By Johnson County Museum Curator of Education Leah Palmer
The Johnson County Museum believes passionately that museums are for everyone. But for many people in our community, the barriers that keep them from visiting are everywhere. For some individuals, the sights, sounds, and unknown experiences of a museum can be overwhelming. To address this, the museum set out to create an experience that would allow children with sensory processing differences and Autism Spectrum Disorders, and their families, to come out and experience all the museum has to offer.
In June the Johnson County Museum launched Sensory Friendly Mondays, a new program designed to make the museum more comfortable with those with sensory differences. During Sensory Friendly Mondays, the museum’s exhibits, including KidScape – a 3,500 square foot interactive history exhibit designed for children ages two to nine – are presented in a comfortable, low-sensory way. This is an opportunity for families who might be hesitant to visit during public hours to experience the museum in ways that are more comfortable and accessible to their families. The next Sensory Friendly Monday program will take place on Sept. 13.
The program is a offered in partnership with Britain Development, a program of AdventHealth Shawnee Mission. This partnership has allowed the museum staff to hone in on changes that are essential for creating a sensory-friendly experience. “AdventHealth Foundation Shawnee Mission is proud to support Britain Development and the Johnson County Museum in the development of Sensory Friendly Mondays,” said Laurie McCormack, executive director for the Foundation. “Community partnerships such as this help bring the expertise of Britain Development staff beyond the walls of the B.E. Smith Family Center to the community. We are thrilled at the opportunity to share this knowledge and serve more members of our community.”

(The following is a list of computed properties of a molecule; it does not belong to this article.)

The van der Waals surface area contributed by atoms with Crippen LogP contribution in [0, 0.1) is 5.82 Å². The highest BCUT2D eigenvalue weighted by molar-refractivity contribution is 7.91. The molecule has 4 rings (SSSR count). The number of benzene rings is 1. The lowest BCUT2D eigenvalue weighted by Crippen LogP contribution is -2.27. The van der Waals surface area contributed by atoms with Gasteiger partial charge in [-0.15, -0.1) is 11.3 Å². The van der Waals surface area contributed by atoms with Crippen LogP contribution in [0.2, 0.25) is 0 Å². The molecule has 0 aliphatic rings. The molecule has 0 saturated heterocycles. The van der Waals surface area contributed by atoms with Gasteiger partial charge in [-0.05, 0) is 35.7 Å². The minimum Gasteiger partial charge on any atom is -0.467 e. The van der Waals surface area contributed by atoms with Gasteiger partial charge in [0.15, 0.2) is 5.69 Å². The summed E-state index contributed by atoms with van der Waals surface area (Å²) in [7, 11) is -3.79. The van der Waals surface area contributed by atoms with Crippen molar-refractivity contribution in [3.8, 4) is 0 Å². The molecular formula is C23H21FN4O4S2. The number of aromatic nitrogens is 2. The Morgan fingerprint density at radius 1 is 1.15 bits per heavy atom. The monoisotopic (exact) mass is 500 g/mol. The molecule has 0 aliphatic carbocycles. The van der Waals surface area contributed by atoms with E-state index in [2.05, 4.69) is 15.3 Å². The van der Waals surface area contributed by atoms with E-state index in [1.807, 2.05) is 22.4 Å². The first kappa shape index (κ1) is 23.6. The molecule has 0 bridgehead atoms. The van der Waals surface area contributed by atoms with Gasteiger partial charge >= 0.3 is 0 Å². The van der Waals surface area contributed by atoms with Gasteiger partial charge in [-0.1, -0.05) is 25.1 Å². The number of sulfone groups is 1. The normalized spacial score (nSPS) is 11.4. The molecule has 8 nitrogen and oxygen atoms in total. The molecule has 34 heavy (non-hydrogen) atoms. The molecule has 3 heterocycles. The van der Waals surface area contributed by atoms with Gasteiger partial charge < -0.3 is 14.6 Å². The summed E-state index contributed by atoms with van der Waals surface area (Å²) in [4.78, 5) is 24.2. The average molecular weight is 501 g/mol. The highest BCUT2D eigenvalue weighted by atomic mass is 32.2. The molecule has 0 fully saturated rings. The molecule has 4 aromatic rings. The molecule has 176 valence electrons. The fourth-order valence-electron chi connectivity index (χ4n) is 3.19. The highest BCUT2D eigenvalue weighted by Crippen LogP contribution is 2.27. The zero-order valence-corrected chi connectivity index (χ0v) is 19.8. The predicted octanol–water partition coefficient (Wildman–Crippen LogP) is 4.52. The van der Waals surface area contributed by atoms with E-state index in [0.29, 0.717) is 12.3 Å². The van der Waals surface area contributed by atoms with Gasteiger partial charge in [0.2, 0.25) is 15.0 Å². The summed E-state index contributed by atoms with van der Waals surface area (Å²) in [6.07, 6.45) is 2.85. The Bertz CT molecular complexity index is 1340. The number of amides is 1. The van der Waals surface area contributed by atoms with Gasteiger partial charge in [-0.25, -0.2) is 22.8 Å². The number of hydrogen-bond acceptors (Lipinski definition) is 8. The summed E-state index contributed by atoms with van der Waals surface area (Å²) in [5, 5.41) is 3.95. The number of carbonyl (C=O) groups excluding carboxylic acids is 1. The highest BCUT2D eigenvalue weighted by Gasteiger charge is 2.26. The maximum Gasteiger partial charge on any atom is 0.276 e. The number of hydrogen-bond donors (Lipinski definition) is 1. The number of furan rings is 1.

During the planning stages, Britain Development staff conducted a full audit of the museum and commons spaces. Among the many accommodations that Britain Development staff identified were: lower lights, disabling museum interactives with a lot of auditory stimulus, and offering a sensory-friendly room for visitors who might need a break. But their involvement did not end with the audit. Britain Development is on-site during the program to offer support to families and even developed sensory bags that visitors can check out free of charge during their time at the museum. The bags contain everything from noise-cancelling headphones to fidget devices.
In a recent Fox 4 television interview, one participant’s mom said “George does have some sensory needs. He gets really easily overwhelmed and overstimulated, especially in loud, busy environments. I was excited for the opportunity to bring him here and play without quite as much commotion that would normally be. I brought my daughter to the museum when she was younger and am thrilled to have a place where both children can play together outside of the home. Just to be able to bring George here and have that same experience has been great.”
Many of the items developed for this program have impact beyond the monthly program. Sensory bags are available to the public during regular business hours. And pre-visit documents, including a social narrative, visual checklist, and sensory map, help prepare families for what they will experience at the museum. These additions help to expand our goal of making the Johnson County Museum more welcoming for all people in our community.
Except for months when a holiday falls on the first Monday, this program takes place on the first Monday of every month from 9 am to Noon. Learn more, download our pre-visit documents, and register at https://www.jcprd.com/1686/Sensory-Friendly-Mondays